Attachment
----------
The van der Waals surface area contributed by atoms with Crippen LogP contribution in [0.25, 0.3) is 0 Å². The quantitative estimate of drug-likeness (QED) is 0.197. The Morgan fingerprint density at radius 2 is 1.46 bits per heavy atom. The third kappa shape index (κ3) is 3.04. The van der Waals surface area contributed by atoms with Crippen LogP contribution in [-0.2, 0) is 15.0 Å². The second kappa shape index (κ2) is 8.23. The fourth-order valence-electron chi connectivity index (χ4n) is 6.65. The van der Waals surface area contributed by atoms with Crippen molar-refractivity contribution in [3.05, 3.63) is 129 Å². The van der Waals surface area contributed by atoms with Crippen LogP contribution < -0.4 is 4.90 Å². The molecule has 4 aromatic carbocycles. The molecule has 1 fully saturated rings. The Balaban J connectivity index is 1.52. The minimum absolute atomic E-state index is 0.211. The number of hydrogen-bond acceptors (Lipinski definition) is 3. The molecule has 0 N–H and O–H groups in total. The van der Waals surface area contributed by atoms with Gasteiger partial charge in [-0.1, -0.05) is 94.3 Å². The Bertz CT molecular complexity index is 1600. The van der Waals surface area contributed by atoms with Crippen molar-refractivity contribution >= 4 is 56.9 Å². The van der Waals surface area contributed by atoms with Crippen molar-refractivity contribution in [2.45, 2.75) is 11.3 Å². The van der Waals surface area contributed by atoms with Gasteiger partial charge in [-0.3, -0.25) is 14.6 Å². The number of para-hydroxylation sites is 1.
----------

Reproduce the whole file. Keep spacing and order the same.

The van der Waals surface area contributed by atoms with Crippen LogP contribution in [0.25, 0.3) is 0 Å². The quantitative estimate of drug-likeness (QED) is 0.197. The Morgan fingerprint density at radius 2 is 1.46 bits per heavy atom. The third kappa shape index (κ3) is 3.04. The van der Waals surface area contributed by atoms with Crippen LogP contribution in [-0.2, 0) is 15.0 Å². The second kappa shape index (κ2) is 8.23. The fourth-order valence-electron chi connectivity index (χ4n) is 6.65. The van der Waals surface area contributed by atoms with Crippen molar-refractivity contribution in [3.05, 3.63) is 129 Å². The van der Waals surface area contributed by atoms with Crippen LogP contribution < -0.4 is 4.90 Å². The molecule has 4 aromatic carbocycles. The molecule has 1 fully saturated rings. The Balaban J connectivity index is 1.52. The minimum absolute atomic E-state index is 0.211. The number of hydrogen-bond acceptors (Lipinski definition) is 3. The molecule has 0 N–H and O–H groups in total. The van der Waals surface area contributed by atoms with Gasteiger partial charge in [-0.1, -0.05) is 94.3 Å². The Bertz CT molecular complexity index is 1600. The van der Waals surface area contributed by atoms with Crippen molar-refractivity contribution >= 4 is 56.9 Å². The van der Waals surface area contributed by atoms with Crippen molar-refractivity contribution in [2.45, 2.75) is 11.3 Å². The van der Waals surface area contributed by atoms with Gasteiger partial charge in [-0.3, -0.25) is 14.6 Å². The number of para-hydroxylation sites is 1.